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Chicken Coop

From A Wiki in the Desert
Chicken Coop
Chicken Coop
(Building)
Location
Small Construction Site
Requirements


Source

This building becomes available after you have learned the Avian Selection tech.

Hens and Roosters are caught by examining Pale Pampas Grass and Dark Pampas Grass. Can find either in both types (new for T9).

Cost

Must be built from a Small Construction Site, on grass.

Ecology

Chicken Coops, like other animal pens, cause Nitrogen pollution which prevents flax and vegetables from growing. Chicken coops produce considerably more than other animal pens, so are more likely to cause any newly-arising inability to grow issues. The range on this pollution is render distance - if you can see the chicken coop, you will likely be experiencing some degree of Nitrogen pollution. ?

Use

Chicken Coops house Hens and Roosters, which will produce Eggs here. Only hens are needed to produce eggs. Eggs are also found when harvesting wood from trees.

Eggs will hatch most successfully in a coop without birds. Over a ten-day period, a coop with birds produced 1 crushed eggshell. A coop with no birds produced 91 crushed eggshells. Birds in the "eggs only" coop were removed daily.

When an egg hatches into a chicken, it leaves behind a Crushed Eggshell in the coop. A chicken in a coop can be slaughtered to yield Chicken Meat and Animal Bones

Chickens eat Barley and Insects too.

If you have Insects in your inventory, there is an option to convert Insects into Feed. Select which insects you want to convert. Feed goes directly into the coop. 7 Feed are produced per deben of Insect added, regardless of type of insect.

Remove any barley if you want to feed only insects; the birds will eat barley first. Like insects, Barley should be converted to Chicken Feed when it is placed in the coop.

From T3:

  • Hens eat about 5 Barley/Chicken Feed each per game day.
    • You can keep 20 Hens in a coop.
    • Hens produce 1 egg each per game day.
  • Roosters eat abut 20 Barley/Chicken Feed each per game day.
  • Eggs hatch 1 Hen (95%) or 1 Rooster (5%) per game day.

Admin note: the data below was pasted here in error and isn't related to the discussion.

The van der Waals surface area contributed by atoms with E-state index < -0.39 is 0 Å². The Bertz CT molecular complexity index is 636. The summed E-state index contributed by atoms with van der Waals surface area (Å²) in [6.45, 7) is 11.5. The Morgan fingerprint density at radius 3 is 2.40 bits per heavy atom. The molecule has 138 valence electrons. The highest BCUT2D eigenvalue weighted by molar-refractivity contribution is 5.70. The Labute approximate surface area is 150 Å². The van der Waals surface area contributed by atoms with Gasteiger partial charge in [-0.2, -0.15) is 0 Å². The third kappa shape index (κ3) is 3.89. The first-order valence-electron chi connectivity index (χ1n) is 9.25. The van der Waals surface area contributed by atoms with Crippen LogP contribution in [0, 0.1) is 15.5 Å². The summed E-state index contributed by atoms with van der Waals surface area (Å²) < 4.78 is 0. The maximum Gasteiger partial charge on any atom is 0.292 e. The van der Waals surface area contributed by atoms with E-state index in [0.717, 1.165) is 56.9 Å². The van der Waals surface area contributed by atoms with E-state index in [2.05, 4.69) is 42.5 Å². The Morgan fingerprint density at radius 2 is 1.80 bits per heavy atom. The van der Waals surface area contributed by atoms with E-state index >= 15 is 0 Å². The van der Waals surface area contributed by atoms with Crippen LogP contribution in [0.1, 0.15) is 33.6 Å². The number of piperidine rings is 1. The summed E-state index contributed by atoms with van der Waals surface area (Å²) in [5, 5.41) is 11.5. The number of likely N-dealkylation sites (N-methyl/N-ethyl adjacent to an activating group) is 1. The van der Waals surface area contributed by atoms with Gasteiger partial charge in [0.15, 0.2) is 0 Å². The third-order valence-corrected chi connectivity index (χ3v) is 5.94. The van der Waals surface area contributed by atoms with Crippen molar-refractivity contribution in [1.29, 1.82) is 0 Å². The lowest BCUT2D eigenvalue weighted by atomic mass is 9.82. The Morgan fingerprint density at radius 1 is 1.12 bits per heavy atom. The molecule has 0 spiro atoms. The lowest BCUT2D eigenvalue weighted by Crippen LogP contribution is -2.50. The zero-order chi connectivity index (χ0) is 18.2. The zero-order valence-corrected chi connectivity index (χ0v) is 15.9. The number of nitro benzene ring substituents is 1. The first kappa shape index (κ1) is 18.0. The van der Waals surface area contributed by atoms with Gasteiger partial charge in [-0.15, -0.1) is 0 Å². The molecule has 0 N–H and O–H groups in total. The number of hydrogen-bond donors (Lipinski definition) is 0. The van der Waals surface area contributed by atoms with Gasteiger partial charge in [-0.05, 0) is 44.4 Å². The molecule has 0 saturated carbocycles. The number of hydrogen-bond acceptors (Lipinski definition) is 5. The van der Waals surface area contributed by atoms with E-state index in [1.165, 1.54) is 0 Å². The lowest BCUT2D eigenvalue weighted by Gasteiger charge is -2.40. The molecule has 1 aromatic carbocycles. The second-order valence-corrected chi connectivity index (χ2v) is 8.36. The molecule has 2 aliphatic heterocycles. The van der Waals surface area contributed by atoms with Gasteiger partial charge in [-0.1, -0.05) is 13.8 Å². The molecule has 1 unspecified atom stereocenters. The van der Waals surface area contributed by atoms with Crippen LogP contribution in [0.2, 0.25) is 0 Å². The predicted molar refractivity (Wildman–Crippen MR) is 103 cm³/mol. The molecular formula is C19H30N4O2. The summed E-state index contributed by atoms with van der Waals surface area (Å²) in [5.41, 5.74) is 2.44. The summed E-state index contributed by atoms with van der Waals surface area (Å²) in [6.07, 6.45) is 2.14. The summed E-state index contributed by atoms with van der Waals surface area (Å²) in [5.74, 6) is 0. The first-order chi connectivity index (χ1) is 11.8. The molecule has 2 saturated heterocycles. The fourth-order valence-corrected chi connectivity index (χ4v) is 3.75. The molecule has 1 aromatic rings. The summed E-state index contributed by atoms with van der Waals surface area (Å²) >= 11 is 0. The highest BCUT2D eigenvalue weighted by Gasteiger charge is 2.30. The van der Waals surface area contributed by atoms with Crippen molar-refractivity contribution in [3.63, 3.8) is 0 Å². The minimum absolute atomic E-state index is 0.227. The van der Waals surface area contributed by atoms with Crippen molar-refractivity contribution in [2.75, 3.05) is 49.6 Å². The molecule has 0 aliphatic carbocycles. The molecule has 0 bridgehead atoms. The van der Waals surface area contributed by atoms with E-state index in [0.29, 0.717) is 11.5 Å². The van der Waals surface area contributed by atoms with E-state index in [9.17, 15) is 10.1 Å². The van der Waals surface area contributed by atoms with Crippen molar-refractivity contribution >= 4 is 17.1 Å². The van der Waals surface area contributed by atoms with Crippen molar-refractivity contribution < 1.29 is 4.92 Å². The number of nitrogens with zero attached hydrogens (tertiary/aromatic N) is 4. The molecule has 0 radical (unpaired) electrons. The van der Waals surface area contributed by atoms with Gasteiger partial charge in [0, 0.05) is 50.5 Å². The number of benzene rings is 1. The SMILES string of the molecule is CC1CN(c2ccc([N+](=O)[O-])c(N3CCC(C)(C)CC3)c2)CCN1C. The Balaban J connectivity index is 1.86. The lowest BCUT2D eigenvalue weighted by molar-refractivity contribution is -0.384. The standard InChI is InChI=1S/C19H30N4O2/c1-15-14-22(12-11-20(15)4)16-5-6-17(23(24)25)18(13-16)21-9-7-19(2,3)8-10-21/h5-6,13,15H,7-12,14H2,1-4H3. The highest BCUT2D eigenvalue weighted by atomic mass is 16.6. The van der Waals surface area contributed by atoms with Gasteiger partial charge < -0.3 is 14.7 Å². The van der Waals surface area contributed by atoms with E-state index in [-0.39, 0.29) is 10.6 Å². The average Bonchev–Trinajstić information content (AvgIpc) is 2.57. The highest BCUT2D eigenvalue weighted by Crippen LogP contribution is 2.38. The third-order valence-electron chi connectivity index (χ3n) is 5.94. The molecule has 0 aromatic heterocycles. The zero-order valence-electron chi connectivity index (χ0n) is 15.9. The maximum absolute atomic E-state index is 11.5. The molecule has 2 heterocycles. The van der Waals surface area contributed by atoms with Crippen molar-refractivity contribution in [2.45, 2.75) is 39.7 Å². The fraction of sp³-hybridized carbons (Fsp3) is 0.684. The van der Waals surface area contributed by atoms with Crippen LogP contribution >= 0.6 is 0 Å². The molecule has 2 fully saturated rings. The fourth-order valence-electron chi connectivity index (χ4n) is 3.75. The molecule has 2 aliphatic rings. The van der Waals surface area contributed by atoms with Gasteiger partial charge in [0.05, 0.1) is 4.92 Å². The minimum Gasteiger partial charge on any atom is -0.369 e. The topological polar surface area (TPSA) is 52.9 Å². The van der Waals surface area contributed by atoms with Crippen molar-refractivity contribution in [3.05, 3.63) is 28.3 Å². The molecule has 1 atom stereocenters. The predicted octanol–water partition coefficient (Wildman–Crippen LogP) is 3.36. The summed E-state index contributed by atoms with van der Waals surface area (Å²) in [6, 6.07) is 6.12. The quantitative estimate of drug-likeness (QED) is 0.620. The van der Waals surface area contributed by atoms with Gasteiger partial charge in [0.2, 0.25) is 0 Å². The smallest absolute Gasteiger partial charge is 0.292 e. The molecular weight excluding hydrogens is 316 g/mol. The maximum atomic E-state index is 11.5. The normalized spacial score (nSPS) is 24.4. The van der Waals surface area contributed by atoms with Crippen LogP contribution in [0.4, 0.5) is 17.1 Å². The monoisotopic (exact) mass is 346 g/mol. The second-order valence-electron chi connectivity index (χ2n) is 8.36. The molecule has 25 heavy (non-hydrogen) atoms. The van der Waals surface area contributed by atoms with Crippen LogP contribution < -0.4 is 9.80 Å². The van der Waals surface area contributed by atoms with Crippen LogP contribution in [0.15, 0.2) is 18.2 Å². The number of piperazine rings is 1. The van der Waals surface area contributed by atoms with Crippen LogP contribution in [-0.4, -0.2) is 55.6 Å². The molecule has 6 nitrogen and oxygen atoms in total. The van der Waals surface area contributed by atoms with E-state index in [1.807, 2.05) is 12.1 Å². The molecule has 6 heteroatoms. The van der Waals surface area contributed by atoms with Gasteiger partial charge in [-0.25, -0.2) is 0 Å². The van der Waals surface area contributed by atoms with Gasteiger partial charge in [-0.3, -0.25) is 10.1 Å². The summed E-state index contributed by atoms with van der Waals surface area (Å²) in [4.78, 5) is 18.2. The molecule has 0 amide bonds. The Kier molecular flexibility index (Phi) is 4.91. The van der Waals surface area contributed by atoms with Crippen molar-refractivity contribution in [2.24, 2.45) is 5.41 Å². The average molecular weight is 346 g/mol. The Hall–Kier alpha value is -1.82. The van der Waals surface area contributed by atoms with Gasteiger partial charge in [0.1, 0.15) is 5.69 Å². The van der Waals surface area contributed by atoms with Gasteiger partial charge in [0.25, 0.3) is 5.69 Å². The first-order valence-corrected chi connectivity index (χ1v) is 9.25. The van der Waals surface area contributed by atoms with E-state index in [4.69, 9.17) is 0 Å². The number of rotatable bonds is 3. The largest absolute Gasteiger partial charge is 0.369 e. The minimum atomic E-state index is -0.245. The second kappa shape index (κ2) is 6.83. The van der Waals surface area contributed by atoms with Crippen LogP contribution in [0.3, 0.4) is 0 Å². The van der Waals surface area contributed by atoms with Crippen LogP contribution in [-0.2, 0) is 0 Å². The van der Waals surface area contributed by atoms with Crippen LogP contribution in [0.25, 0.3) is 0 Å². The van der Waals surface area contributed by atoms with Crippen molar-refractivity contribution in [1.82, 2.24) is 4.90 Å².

• You can put up to 100 eggs in a coop, but only 20 of them will hatch.
    • If a rooster hatches, you will only get Roosters that day, and usually just one Rooster.

Slats (copied from T3)

The temperature inside a coop changes from hour to hour, depending largely on the Egyptian day/night cycle. As chickens thrive best within a certain temperature range, proper maintenance is an important part of raising poultry. Your tool for regulating temperature is opening and closing the ventilation slats in the coop. Slats can be fully open, mostly open, half open, slightly open, or closed.

  • When the slats are open, the coop gets hotter during the day and cooler at night.
  • When the slats are closed, the coop cools off during the day and stays warmer at night.

An additional factor to account for is that some days are warmer than others.

Chicken Coop Temperature Control

This page describes the optimum temperatures, obtained by adjusting the Chicken Coop Slats, for obtaining Eggs and hatching Hens and Roosters. Stated briefly, each coop changes it's behavior once every 24 hours, at exactly midnight, and the user needs to adjust the ambient air slats to counteract the 24 hour driver.

This page discusses techniques for achieving a Chicken Coop temperature, at 6:00 AM each morning, that is the most conducive to:

  • Hens laying Eggs (Warm at 6:10 AM)
  • Eggs hatching to Roosters (Speculation - Warm at 6:10 AM, but only %5 probability)
  • Eggs hatching to Hens (Speculation - Warm at 6:10 AM)